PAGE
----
'This part-day sitting has been termed the "matinee".': Entertainment, spectacle and the shaming ritual of the Divorce Court.

Ranyard, Diane (2019) 'This part-day sitting has been termed the "matinee".': Entertainment, spectacle and the shaming ritual of the Divorce Court. In: Annual History Lab Postgraduate Conference: Entertainment, politics and culture: Perspectives on a historical relationship, 6th June 2018, Institute of Historical Research, London.

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Item Type:Conference or Workshop contribution (Paper)
Item Status:Live Archive

Abstract

The Divorce Court that served England and Wales was an open court, allowing members of the public to sit in the gallery and watch the spectacle of a trial unfold. This became such a popular form of entertainment, that by the 1920s a part-day sitting was referred to as a ‘matinee’. This public nature of the courtroom meant that private, intimate, and often humiliating details of sexual transgressions and marital life, that were discussed during the trials, were subjected to the public gaze and shaming ritual. This was within the courtroom itself, but also through publication of divorce reports in the national and local press that extended the reach of the shaming ritual, and provided salacious entertainment to a wider audience. The public nature of divorce was sanctioned by the state, and a deliberate attempt to deter husbands and wives from pursuing divorces, and also to uphold public morality by making examples of those who had committed adultery. State concerns about the entertainment that divorces provided, particularly the content of divorce reports in the press, reached a peak in 1926 when state censorship of divorce reporting was introduced.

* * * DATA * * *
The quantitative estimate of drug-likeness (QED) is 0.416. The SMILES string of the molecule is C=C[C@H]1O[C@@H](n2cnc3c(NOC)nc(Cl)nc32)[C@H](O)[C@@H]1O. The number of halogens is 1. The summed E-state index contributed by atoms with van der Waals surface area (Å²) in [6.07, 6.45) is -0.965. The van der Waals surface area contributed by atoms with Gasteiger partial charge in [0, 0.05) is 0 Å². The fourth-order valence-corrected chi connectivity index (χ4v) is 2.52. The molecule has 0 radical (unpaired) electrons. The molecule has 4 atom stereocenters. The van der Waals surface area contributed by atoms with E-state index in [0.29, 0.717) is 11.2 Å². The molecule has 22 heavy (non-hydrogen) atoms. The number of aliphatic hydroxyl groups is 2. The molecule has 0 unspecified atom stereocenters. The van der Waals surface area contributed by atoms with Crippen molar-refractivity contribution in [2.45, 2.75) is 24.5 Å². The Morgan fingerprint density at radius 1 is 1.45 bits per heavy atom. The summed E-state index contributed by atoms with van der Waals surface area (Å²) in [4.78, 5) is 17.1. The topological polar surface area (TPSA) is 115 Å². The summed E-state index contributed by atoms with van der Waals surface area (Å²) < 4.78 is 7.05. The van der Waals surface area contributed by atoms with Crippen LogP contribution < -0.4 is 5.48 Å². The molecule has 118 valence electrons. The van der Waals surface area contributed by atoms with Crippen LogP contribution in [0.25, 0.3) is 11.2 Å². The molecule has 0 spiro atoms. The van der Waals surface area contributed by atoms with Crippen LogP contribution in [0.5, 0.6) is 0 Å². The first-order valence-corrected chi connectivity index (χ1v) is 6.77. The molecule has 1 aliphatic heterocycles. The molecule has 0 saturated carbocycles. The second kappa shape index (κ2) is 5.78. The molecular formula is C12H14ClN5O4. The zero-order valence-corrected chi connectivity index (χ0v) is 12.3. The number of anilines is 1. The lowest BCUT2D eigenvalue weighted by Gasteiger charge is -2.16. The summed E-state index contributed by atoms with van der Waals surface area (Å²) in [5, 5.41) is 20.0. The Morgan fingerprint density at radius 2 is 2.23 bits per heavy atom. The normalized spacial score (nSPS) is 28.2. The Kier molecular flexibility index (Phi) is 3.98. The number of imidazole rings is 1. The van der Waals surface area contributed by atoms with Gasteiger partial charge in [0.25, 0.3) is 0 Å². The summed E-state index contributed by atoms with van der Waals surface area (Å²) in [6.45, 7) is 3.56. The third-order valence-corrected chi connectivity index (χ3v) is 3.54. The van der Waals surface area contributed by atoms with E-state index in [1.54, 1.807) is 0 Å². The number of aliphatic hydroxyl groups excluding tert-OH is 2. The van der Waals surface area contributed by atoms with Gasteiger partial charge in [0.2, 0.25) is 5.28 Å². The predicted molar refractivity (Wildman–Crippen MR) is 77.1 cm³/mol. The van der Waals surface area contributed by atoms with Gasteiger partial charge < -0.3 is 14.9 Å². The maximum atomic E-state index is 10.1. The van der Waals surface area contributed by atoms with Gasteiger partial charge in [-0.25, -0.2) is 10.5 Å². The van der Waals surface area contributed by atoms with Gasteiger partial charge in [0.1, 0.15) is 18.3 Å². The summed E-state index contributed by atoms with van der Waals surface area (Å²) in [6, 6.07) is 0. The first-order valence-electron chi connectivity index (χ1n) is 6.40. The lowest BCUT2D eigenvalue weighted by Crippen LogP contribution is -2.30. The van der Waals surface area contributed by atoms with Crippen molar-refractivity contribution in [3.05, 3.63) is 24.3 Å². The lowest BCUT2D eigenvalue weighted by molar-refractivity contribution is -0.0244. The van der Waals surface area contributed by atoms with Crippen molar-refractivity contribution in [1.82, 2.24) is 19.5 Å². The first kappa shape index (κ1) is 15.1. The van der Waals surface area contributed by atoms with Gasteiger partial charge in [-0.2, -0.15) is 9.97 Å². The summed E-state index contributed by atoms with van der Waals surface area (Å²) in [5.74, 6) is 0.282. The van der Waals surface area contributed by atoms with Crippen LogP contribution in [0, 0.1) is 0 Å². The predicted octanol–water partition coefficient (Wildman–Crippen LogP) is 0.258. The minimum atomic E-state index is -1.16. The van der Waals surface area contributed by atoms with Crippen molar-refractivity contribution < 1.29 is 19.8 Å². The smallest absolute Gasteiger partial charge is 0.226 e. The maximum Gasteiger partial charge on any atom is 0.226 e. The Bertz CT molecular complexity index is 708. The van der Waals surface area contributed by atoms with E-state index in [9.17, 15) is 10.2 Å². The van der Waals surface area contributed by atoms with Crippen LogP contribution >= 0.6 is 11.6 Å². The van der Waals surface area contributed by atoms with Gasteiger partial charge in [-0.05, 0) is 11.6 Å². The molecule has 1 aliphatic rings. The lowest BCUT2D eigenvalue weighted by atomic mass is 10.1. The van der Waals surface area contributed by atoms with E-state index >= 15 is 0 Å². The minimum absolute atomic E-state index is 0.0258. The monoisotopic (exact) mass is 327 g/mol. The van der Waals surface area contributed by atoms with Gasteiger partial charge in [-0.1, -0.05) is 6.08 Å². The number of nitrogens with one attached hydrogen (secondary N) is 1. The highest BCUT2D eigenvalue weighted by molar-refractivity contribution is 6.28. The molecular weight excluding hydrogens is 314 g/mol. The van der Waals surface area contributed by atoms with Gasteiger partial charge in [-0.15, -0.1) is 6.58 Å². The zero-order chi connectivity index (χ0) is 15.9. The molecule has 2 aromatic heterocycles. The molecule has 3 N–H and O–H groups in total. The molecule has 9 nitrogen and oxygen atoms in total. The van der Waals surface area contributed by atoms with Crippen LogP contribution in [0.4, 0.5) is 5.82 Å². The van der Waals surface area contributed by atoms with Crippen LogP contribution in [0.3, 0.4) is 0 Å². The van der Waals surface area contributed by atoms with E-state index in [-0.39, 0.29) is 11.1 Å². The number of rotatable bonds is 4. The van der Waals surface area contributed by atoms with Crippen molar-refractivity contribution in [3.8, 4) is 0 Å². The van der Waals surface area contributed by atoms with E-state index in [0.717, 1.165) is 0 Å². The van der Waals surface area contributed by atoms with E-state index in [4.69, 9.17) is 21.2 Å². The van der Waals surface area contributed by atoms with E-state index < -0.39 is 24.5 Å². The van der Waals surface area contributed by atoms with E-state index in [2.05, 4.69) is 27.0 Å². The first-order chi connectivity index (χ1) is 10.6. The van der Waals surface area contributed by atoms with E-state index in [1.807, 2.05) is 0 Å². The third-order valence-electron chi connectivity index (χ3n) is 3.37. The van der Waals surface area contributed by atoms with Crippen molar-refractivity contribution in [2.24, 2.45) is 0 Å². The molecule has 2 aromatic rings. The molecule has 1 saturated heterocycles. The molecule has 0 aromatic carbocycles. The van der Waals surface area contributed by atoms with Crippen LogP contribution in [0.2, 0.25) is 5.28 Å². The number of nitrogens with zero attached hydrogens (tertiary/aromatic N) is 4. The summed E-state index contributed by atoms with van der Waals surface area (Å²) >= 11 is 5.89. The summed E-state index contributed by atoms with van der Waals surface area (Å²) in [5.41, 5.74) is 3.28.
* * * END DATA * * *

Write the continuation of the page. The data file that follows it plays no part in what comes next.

This paper focuses on the spectacle of the courtroom as a public space, the publicity that divorce trials attracted as a form of entertainment, and also as a state sanctioned shaming ritual. It provides the most nuanced understanding to date of the impact that this state censorship had on the likelihood, extent, and type, of publicity divorcing spouses were exposed to in both the national and local press. Unique quantitative data will be used alongside examples of divorce reports, to argue that the impact of press censorship varied considerably across publications, with some formulating their own tactics to resist state censorship.

Keywords:Divorce, Entertainment, Spectacle, Shame, Courtroom, Newspapers
Subjects:V Historical and Philosophical studies > V100 History by period
M Law > M111 English Law
V Historical and Philosophical studies > V323 Family History
V Historical and Philosophical studies > V146 Modern History 1920-1949
V Historical and Philosophical studies > V140 Modern History
V Historical and Philosophical studies > V320 Social History
V Historical and Philosophical studies > V210 British History
V Historical and Philosophical studies > V145 Modern History 1900-1919
M Law > M200 Law by Topic
Divisions:College of Arts > School of History & Heritage > School of History & Heritage (Heritage)
ID Code:32367
Deposited On:20 Oct 2018 21:18

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